Ah, the sounds of summer…birds chirping, lawn mowers humming, kids splashing in pools, and…
“Mom, I’m booorrred.”
I’m going to stop right here and say that I’m a proponent of year-round school (as a majority of the teachers gasp and say “no!”). Don’t get me wrong: I love summer and I love my kids. Our family however, functions best…thrives actually…on structure and schedule. My 8-year-old daughter makes some very good points in this response on a class worksheet:
I also believe however, that summer should be fairly loose and unscheduled…and then I look at my calendar full of summer camps (insert face palm emoji). That’s my fault. It’s on me. I take full responsibility.
Perhaps I’m thinking about summer all wrong. Maybe, just maybe, the act of boredom begins with me.
Bored is not a bad word.
We are busier than bees in a hive during the school year. I need to take back our summer (with camps sprinkled here and there), but if I do that I also need to be mentally prepared for the “b” word. Not only do I need to be prepared to hear the “b” word, but I also need to have a battle strategy in place. I need to be proactive in this matter. That being said, my immediate reaction to this antagonizing word is to yell back and get angry at the person who let it loose. Sometimes I stick a broom or dust cloth in their hands and bark orders, which escalates the situation…”I’ll give you something to do.” I just read an article however, that made me think differently. Dr. Vanessa Lapointe suggests in this article simply saying, “I love bored.” She then goes on to say, “Children need to sit in their own boredom for the world to become quiet enough that they can hear themselves. It is only when we are surrounded by nothing that something comes alive on the inside.”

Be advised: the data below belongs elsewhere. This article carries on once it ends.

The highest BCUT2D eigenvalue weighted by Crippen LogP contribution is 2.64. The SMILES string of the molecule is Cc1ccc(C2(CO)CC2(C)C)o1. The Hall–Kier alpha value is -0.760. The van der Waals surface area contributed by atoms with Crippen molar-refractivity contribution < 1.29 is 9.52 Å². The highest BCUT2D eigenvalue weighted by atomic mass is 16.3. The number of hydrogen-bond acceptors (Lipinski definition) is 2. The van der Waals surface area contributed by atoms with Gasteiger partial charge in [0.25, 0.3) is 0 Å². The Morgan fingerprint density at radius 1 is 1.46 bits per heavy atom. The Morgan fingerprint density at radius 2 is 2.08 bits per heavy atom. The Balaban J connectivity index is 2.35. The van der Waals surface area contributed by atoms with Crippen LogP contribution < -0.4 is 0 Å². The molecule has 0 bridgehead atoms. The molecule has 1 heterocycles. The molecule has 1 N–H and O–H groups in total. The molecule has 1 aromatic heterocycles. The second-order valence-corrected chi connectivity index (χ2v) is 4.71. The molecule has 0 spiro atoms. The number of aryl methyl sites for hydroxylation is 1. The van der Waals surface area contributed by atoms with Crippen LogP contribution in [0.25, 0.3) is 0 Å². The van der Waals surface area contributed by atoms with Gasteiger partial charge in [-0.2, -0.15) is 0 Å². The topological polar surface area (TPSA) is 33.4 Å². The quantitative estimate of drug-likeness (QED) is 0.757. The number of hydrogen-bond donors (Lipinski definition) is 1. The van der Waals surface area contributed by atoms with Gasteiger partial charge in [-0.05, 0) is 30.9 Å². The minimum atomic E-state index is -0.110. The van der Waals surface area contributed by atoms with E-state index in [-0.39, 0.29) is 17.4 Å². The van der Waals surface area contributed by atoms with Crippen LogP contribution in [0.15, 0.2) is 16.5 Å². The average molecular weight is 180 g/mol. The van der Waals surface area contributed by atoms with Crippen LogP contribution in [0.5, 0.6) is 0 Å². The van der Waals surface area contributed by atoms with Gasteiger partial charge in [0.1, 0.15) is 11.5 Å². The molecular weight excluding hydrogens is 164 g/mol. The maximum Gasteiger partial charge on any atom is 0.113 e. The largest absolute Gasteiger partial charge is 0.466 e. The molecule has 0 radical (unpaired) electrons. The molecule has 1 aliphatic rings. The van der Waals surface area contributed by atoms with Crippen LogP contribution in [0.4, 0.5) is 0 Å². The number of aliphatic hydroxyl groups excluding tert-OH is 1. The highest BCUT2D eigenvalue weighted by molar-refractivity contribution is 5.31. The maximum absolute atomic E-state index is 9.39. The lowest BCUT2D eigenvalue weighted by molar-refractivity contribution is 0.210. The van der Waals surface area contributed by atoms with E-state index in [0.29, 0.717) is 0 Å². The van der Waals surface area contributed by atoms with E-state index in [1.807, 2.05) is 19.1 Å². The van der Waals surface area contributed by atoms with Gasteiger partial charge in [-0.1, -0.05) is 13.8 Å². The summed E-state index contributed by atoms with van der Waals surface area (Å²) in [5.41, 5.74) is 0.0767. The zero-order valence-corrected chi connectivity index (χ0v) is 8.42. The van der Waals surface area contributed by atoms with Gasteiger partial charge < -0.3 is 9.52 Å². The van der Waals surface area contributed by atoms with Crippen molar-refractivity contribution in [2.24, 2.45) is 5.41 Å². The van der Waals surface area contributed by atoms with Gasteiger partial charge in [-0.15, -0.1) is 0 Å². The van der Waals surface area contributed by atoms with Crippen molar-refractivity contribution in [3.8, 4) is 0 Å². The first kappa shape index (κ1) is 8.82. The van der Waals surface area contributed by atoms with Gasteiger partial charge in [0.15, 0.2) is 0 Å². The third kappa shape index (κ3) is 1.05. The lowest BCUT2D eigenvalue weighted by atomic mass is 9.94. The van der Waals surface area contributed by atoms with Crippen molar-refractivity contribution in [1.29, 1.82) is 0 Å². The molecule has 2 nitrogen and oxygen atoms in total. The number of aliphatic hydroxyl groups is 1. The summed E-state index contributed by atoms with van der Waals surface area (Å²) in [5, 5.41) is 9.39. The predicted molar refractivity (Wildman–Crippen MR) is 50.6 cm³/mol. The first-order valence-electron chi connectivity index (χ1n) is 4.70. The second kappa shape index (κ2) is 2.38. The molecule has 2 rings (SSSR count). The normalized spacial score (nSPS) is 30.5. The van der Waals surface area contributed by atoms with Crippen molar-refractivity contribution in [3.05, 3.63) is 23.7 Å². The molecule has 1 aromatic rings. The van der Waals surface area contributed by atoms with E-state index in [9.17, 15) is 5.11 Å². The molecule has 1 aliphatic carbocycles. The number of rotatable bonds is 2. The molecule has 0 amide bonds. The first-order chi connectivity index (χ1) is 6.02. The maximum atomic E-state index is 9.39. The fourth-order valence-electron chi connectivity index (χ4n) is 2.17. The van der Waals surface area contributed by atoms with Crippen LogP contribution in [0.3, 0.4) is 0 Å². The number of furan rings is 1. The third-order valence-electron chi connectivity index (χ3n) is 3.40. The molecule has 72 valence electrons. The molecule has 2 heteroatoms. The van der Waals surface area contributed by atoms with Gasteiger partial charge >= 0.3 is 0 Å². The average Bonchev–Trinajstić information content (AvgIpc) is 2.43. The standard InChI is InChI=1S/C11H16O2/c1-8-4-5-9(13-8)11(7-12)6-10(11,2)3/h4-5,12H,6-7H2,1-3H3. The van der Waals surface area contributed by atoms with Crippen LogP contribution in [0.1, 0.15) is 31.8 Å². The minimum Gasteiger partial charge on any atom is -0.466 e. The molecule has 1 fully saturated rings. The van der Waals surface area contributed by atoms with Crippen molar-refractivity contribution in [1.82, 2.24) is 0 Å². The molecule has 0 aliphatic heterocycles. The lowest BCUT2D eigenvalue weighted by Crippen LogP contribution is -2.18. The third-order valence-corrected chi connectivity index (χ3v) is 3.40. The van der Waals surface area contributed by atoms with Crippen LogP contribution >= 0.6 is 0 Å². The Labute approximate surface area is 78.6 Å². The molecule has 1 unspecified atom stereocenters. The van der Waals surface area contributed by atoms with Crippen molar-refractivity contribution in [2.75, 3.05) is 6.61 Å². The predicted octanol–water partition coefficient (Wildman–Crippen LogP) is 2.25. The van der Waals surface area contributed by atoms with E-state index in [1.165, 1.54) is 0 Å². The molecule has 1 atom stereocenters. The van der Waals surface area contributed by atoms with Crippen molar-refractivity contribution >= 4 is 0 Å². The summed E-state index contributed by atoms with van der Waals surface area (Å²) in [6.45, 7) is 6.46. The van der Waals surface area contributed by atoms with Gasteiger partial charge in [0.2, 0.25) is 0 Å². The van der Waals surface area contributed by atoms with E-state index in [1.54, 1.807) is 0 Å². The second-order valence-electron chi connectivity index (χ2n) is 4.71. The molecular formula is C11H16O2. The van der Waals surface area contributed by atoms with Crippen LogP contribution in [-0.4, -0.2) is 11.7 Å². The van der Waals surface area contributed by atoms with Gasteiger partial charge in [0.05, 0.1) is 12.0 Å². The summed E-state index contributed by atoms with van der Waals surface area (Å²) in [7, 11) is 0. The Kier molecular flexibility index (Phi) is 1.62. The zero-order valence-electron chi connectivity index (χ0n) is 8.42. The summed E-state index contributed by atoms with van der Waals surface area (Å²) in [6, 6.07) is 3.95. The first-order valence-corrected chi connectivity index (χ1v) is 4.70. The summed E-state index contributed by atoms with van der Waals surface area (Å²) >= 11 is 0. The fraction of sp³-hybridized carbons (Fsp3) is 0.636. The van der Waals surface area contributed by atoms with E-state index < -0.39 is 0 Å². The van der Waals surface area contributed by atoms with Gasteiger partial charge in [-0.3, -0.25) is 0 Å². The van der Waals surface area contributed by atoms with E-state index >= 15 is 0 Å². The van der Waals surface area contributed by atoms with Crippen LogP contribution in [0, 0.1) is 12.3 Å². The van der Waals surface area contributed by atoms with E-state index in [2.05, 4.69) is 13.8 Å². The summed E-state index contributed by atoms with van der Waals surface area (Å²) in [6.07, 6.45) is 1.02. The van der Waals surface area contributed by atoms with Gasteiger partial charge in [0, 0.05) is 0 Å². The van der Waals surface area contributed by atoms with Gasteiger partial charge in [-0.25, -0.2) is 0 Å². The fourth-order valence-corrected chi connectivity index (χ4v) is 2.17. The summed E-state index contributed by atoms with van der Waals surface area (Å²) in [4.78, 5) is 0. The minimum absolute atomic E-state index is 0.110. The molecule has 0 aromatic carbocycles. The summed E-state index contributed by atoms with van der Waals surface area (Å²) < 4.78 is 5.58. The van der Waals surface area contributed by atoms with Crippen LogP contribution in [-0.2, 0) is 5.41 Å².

Too often I take on the role of “Social Chair” in my children’s lives, but I can interfere with their development when I do that. If they’re not doing anything, I see it as a problem and I try to fix it by organizing something. Sometimes when I take a step back, say nothing at all, and let them figure things out, they actually do. I don’t give them enough credit. When I stop talking, organizing, planning, and suggesting, they begin creating, exploring, initiating, and growing.
Recently, the children in our neighborhood created a “Kids Club,” and I love that this forces them to a) get outside and b) interact with children we live around. They have even created guidelines and positions within the club. One day I spotted my kids carting down drinks and snacks specifically for their club meeting. These are the things summers are made of, folks. Memories are being made.